Macmillan Wades Deeper into Subscription Ebooks

Macmillan Scribd Oyster subscription ebooksWhat began at Macmillan as a tentative (and even downright reluctant) experiment with subscription ebooks early this year is now steadily expanding.

The publisher adds more than 1,000 additional back-list titles apiece to both Scribd and Oyster’s subscription-based catalogs, expansions that roughly double its offerings on the two platforms. A portion of both new batches are kids’ ebooks, a category Macmillan is also testing on the children’s content subscription service Epic!

Scribd recently dropped an undisclosed number of romance ebooks from its catalog, apparently struggling to pay content creators for the high-volume reading subscribers were clocking in that genre.

The company says its offering still totals over 1 million titles across ebooks, audiobooks and digital comics and that still has plans to grow.

Much more.

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Containing the Hullaballoo over Subscription Models (FutureBook)
Nathan Hull, of the Denmark-based subscription content provider Mofibo, wants no part in North Americans’ hand-wringing over the viability of the model. “In Europe,” he says, “Oyster, Scribd, Kindle Unlimited largely do not currently operate locally with a local mentality. They only remotely scrape up whatever rights they can.” That, coupled with all the latest “commotion,” threatens to stymie an otherwise promising model in Europe’s still young ebook markets.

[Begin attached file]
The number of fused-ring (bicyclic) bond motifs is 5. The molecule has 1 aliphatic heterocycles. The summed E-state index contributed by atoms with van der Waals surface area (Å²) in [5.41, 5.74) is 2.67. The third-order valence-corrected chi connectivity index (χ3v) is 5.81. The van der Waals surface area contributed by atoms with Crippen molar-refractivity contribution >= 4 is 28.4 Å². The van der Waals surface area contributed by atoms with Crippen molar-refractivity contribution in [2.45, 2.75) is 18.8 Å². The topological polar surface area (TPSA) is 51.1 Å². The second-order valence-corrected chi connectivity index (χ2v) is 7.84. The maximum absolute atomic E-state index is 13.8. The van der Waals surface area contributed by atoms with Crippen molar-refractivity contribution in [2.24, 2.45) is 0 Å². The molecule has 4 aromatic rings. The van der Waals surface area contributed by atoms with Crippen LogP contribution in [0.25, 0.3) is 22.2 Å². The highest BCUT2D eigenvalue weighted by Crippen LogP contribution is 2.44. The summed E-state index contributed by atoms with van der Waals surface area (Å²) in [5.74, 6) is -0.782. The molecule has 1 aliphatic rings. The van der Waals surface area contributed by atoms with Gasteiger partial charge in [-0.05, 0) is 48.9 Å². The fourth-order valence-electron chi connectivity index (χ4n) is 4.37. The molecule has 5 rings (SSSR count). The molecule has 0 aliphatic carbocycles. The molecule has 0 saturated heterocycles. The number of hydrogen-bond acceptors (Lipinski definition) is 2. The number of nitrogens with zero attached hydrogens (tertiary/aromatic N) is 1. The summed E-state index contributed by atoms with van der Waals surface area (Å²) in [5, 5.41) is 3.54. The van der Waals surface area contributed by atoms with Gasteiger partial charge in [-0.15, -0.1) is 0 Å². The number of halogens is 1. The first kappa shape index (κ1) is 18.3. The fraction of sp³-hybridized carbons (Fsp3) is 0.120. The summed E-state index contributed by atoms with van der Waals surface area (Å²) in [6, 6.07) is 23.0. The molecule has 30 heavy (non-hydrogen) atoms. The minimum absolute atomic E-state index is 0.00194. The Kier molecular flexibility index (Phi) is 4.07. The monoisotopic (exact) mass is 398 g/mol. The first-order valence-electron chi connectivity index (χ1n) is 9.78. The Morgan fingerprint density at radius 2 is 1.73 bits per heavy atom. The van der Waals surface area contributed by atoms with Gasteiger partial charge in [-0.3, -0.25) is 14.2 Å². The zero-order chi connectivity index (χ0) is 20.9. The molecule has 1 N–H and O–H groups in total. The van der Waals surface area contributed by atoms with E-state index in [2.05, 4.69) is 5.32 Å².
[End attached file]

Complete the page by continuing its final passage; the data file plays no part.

Go Give Away a Watchman (The Shatzkin Files)
Commenting on news that two leading national newspapers in the U.S. and UK, respectively, both scored first serialization rights to Harper Lee’s hotly anticipated novel Go Set a Watchman, Digital Book World Conference Chair Mike Shatzkin sees it as a hefty marketing loss. “Just think about what the publishers are giving up by doing these deals. All that traffic and a slew of Google-juicing inbound links could have been coming to their site[s]” instead, and with it the opportunity to gather valuable email leads.

Mergers and Acquisitions Still Abundant (Pub Lunch)
The publishing industry’s M&A activity isn’t quite as hot as it was last year, but the past six months still saw several major deals go through. Publishers Lunch has a thorough roundup of the latest transactions.

Barnes & Noble Site Restores Marketplace (Pub Lunch)
The bookseller’s newly relaunched website went live without the Marketplace section where affiliated merchants distribute goods, including books, to Barnes & Noble’s online shoppers. That component is now back up and running.

Abingdon Shutters Fiction Program (PW)
The Christian publisher halts new acquisitions for its fiction list as sales fall for Christian fiction industry-wide, but Abingdon has no changes planned for its nonfiction line. The publisher began making strategic adjustments to publishing program last summer.

Consolidations in Italian Publishing Landscape (Pub Lunch)
Mondadori Libri makes an offer to acquire its competitor RCS Libri for an undisclosed sum that is thought to be around €135 million. Separately, three top literary agencies merge to create The Italian Agency.

Exploring iBooks Author’s Limits (Talking New Media)
Building mobile-ready interactive ebooks using Apple’s iBooks Author tool points up some of the system’s limitations, according to one industry watcher who’s tried it. Of course, you could argue the platform wasn’t developed to resolve the whole gamut of complex digital production issues for the mobile environment. Still, this case study offers a partial glimpse as some of the challenges to using iBooks Author to generate interactive content for mobile readers.

ICYMI: Fonts and Nonsense (DBW)
Amazon’s new Bookerly typeface for Kindle and Literata for Google Play Books both promise to improve the e-reading experience for users across the board. A leading ebook developer and top digital typographer team up to examine just how far those innovations go and explain where they fall short.


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